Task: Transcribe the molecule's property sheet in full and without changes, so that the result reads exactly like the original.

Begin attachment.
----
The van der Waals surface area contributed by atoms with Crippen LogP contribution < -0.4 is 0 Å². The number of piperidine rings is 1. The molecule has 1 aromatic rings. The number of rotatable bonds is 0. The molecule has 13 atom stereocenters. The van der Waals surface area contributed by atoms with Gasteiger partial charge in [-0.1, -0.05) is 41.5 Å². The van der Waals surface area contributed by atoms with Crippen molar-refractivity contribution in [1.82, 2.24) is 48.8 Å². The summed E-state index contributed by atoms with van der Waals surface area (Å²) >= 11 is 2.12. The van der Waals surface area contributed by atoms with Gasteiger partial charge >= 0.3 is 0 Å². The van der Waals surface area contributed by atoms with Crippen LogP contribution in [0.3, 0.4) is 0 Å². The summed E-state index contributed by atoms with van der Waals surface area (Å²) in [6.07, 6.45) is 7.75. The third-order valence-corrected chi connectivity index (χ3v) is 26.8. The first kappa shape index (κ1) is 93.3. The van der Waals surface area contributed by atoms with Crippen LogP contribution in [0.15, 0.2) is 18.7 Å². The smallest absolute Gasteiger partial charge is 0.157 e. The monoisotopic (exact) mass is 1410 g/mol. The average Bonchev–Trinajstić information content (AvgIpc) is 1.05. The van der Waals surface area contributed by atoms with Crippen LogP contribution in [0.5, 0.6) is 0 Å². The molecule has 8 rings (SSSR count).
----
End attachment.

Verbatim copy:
The van der Waals surface area contributed by atoms with Crippen LogP contribution < -0.4 is 0 Å². The number of piperidine rings is 1. The molecule has 1 aromatic rings. The number of rotatable bonds is 0. The molecule has 13 atom stereocenters. The van der Waals surface area contributed by atoms with Gasteiger partial charge in [-0.1, -0.05) is 41.5 Å². The van der Waals surface area contributed by atoms with Crippen molar-refractivity contribution in [1.82, 2.24) is 48.8 Å². The summed E-state index contributed by atoms with van der Waals surface area (Å²) >= 11 is 2.12. The van der Waals surface area contributed by atoms with Gasteiger partial charge >= 0.3 is 0 Å². The van der Waals surface area contributed by atoms with Crippen LogP contribution in [0.3, 0.4) is 0 Å². The summed E-state index contributed by atoms with van der Waals surface area (Å²) in [6.07, 6.45) is 7.75. The third-order valence-corrected chi connectivity index (χ3v) is 26.8. The first kappa shape index (κ1) is 93.3. The van der Waals surface area contributed by atoms with Crippen LogP contribution in [0.15, 0.2) is 18.7 Å². The smallest absolute Gasteiger partial charge is 0.157 e. The monoisotopic (exact) mass is 1410 g/mol. The average Bonchev–Trinajstić information content (AvgIpc) is 1.05. The van der Waals surface area contributed by atoms with Crippen LogP contribution in [0.5, 0.6) is 0 Å². The molecule has 8 rings (SSSR count).